In collaboration with the jail’s existing horticulture program and other university and community partners, INSPIRE provides opportunities for incarcerated students to learn about and implement conservation projects through lectures and hands-on activities. These projects have ranged from growing wetland plants to raising a state-sensitive fish species called Least Chub.
Least Chub Pond
INSPIRE has partnered with Salt Lake County Jail and the Utah Division of Wildlife Resources to create and maintain a refuge pond for Least Chub (Lotichthys phlegethontis), a state-sensitive fish species. Found only in Utah, wild populations of Least Chub are currently limited to 6 isolated wetlands. Least Chub are an important part of the food web as they are food for many fish-eating animals (birds, amphibians, mammals) and provide “ecosystem services,” such as eating mosquito larvae and other insects that may carry diseases. Our refuge population of Least Chub will be a source to supplement wild populations when depletions arise. In addition to providing a secure home for this important fish, the project has created hands-on educational activities for students, science lectures, and inspiration for forthcoming conservation projects. Students are trained to monitor fish and bird populations and water quality.
American Kestrel Conservation
The goal of the American Kestrel Project at the Salt Lake County Jail is to participate in national efforts to advance the conservation of the American Kestrel (Falco sparverius), a Utah native falcon. Approximately 14 kestrel boxes have been distributed on jail property and, when occupied by Kestrels, will be monitored weekly by inmates during the spring. From the time of nesting to the moment the fledglings leave the nest, inmates will collect data specific to the citizen science project established by the American Kestrel Project (https://kestrel.peregrinefund.org.) The data collected include the location of Kestrel boxes, number of adult kestrels in the area (banded and un-banded), their behaviors, number of nestlings, age of nestlings (in days), and gender. Before the nestlings fledge, Hawkwatch International (http://www.hawkwatch.org) will be notified that it is time to band the birds so that scientists can continue to monitor their survival and movements. Hawkwatch uses alpha-numeric color bands enabling identification from afar using binoculars, an activity that students will also take part in during the summer and winter months. By contributing to a citizen science project, incarcerated students become part of an effort to understand why the American Kestrel is declining and help researchers develop effective conservation strategies.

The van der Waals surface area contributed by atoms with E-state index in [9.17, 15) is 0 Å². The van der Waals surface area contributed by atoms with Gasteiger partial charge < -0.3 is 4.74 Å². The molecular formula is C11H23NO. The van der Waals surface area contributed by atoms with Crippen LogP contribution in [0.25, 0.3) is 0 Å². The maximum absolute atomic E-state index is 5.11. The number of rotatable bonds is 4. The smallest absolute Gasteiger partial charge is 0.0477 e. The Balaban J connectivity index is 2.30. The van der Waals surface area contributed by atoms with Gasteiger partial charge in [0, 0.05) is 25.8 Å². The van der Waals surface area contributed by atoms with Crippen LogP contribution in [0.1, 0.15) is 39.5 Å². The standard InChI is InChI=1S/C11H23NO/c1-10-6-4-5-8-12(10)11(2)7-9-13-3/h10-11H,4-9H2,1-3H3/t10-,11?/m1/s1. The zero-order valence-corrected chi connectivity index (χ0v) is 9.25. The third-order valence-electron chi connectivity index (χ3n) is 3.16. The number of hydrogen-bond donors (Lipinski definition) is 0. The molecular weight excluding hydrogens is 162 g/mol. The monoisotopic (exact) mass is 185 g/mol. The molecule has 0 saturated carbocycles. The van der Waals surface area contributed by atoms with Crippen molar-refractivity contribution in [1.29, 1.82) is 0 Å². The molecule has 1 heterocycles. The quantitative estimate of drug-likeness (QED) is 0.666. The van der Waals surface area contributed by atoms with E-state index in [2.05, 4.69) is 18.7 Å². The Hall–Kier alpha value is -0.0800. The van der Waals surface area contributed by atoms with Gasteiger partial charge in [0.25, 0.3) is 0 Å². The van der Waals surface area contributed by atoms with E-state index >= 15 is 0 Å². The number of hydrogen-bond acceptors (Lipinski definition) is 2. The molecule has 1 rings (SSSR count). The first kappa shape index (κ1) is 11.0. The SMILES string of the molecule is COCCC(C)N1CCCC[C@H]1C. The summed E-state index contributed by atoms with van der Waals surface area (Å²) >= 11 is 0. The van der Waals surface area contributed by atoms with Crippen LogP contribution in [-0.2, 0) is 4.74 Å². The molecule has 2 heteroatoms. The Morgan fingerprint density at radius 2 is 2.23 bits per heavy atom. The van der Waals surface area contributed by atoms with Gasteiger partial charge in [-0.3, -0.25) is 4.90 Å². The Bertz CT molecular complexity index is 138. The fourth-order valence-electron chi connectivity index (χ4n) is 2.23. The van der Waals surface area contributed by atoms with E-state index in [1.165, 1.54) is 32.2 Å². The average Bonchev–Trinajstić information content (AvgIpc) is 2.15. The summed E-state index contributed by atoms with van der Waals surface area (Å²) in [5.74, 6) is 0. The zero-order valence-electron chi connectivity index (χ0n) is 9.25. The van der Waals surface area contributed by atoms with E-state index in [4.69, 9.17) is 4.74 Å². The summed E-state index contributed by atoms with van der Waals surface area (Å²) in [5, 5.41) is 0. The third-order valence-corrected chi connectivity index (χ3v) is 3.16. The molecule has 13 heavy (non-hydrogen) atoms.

The Sagebrush in Prisons Project is a partnership between the Bureau of Land Management, the Institute for Applied Ecology, and correctional facilities across the western United States to grow sagebrush to restore habitat for the greater sage-grouse (Centrocercus urophasianus). Students in the Salt Lake County Jail participated in this project in 2016, growing 20,000 sagebrush plants, which were planted in sage-grouse habitat in southern Utah. Over the course of the growing season, students learned about plant care, ecology, and bird conservation through lectures presented by the Institute for Applied Ecology, guest speakers from the University of Utah, and representatives of local nonprofit organizations.
In collaboration with Dr. Karin Kettenring (Utah State University) and the Salt Lake County Jail’s existing horticulture program, INSPIRE’s Bulrush Research Project provided an opportunity for students to work with scientists and gain hands-on science experience as they helped to identify the optimal growing conditions for alkali and hardstem bulrush (Schoenoplectus). The findings of the research project will contribute to wetland restoration efforts along the Great Salt Lake, where the invasive Phragmites weed is currently out-competing bulrush and other native plants.
In spring 2014, a project team of 16 incarcerated students, two University of Utah students, one Utah State University graduate student, and two INSPIRE staff members provided regular plant care and data collection. Science classes were offered twice each month to inmates involved with the Bulrush Research Project. Classes were taught by University of Utah faculty, staff, and visiting scientists and they provided an opportunity to further explore the scientific process and topics related to wetland restoration.